SUMMARY OF THE INVENTION

It is an object of the invention to provide a sliding bearing capable of supporting a shaft which carries a large load and rotates at a high speed.

It is another object of the invention to provide a bearing having a small number of components.

It is a further object of the invention to provide a bearing utilizing a ceramic inner ring, a ceramic outer ring, and a ceramic sliding ring.

These objects are achieved by a ceramic bearing having a ceramic sliding ring which is fitted between a ceramic outer ring and a ceramic inner ring.

As above described, the ceramic sliding ring (to be called the "sliding ring") is positioned between the ceramic outer (to be called the "outer ring") and the ceramic inner ring (to be called the "inner ring"). Thereby, a load which is applied to a shaft installed in the inner ring is transmitted from the inner ring, through the sliding ring, to the outer ring, and is thus supported. Since each ring is formed of ceramic material, the compressive strength of each ring is higher than it would be if formed of iron or copper-based metal, and the allowable load of the ceramic bearing is larger than that of the conventional sliding ring bearing.

In addition, a sliding surface is formed between an outside circumference of the inner ring and an inside circumference of the sliding ring, and another sliding surface is formed between an outside circumference of the sliding ring and an inside circumference of the otter ring. When the inner ring rotates at the same rotating speed as a shaft fitted into the inner ring, the sliding ring rotates at a rotating speed lower than that of the inner ring, thereby lagging behind the inner ring in rotating speed. Thus, the full difference between the rotating speeds of the inner ring and the outer ring can be shared as smaller differences between the sliding surfaces. The relative sliding speed at each sliding surface is lower than the sliding speed between an outer ring and inner ring when arranged to rotate in direct sliding contact with each other, and heat and wear produced on each sliding surface is reduced. When the bearing is designed, the sliding speed on each sliding surface is a design specification, and the bearing can support a shaft rotating at a higher speed than the conventional sliding bearings will permit. Moreover, no sliding takes place between the inner ring, which is fixed to the shaft journal, and the shaft. Thus, the shaft never wears down.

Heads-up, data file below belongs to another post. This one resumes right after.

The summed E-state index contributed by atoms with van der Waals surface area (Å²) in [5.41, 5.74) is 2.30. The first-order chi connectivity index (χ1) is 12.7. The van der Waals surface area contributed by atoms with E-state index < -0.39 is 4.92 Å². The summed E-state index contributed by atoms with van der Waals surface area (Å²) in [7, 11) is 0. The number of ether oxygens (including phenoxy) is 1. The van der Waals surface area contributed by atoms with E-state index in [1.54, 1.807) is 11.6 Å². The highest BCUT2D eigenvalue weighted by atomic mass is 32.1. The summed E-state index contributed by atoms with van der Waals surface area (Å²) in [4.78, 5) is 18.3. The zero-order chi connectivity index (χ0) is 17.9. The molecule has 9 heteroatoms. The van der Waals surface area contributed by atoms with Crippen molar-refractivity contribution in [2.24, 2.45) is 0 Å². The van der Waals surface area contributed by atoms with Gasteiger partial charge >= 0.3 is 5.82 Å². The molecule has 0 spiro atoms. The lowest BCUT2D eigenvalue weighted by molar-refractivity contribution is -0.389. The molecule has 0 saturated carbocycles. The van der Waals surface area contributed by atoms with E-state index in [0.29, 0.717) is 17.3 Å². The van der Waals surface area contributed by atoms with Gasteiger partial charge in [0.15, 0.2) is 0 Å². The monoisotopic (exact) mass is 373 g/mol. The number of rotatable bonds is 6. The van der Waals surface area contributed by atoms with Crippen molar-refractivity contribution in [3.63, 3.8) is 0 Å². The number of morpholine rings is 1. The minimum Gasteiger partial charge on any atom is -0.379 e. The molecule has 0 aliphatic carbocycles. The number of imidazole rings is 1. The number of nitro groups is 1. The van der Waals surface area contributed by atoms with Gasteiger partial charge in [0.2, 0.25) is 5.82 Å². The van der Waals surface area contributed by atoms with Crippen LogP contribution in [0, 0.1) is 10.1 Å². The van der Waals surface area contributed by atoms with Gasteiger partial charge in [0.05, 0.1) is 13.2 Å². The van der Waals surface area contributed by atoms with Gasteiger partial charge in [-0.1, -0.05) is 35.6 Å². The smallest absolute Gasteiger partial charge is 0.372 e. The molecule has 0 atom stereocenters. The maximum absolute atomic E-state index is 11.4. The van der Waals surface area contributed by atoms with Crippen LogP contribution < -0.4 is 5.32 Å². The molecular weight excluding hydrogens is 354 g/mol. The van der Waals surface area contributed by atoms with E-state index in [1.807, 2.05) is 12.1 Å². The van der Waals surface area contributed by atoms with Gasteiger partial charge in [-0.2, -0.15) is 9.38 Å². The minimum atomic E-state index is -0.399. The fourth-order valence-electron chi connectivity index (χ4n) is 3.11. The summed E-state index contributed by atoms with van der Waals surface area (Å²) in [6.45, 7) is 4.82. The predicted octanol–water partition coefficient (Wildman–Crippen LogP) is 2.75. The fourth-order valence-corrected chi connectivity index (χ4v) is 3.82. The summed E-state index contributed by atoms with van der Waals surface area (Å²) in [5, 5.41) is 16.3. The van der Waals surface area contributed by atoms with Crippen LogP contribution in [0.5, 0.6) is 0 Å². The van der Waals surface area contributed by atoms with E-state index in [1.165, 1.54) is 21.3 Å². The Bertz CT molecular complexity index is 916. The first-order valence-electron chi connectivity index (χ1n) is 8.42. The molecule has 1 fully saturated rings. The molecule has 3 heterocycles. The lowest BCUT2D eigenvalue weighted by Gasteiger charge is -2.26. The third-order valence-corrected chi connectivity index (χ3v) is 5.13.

Additionally, the bearing according to the invention may comprise a plurality of sliding rings fitted between the outer and inner rings, and sliding surfaces corresponding to the number of fitted sliding rings. Thus it is possible to lower the sliding speed and to reduce heat and wear on each of the sliding surfaces.

BRIEF DESCRIPTION OF THE DRAWINGS

FIG. 1(A) is a sectional view illustrating the bearing of a first embodiment of the present invention.

FIG. 1(B) is an exploded perspective view illustrating components of the bearing of the first embodiment.

FIG. 2 is a cross-sectional view illustrating the bearing of a second embodiment of the invention.

FIG. 3 is a cross-sectional view illustrating the bearing of a third embodiment of the invention.

FIG. 4 is a cross sectional view illustrating the bearing of a fourth embodiment of the invention.

FIG. 5 is a cross-sectional view illustrating the bearing of a fifth embodiment of the invention.

FIG. 6(A) is a cross-sectional view illustrating the bearing of the sixth embodiment of the invention.

FIG. 6(B) is an exploded perspective view illustrating components of the bearing of the sixth embodiment.

DETAILED DESCRIPTION OF THE PREFERRED EMBODIMENTS

As shown in FIGS. 1(A) and (B), a bearing according to the invention comprises an outer ring 1, an inner ring 2, and a sliding ring 3 which is fitted between the outer ring 1 and the inner ring 2.

The outer ring 1 is produced through a process using an oxide ceramic material based on Partially-Stabilized-Zirconia (to be called "PSZ" hereinafter) or alumina, which is charged into a mold and is press-formed, and the molded compact ring is sintered at 1500 C. to 1600 C.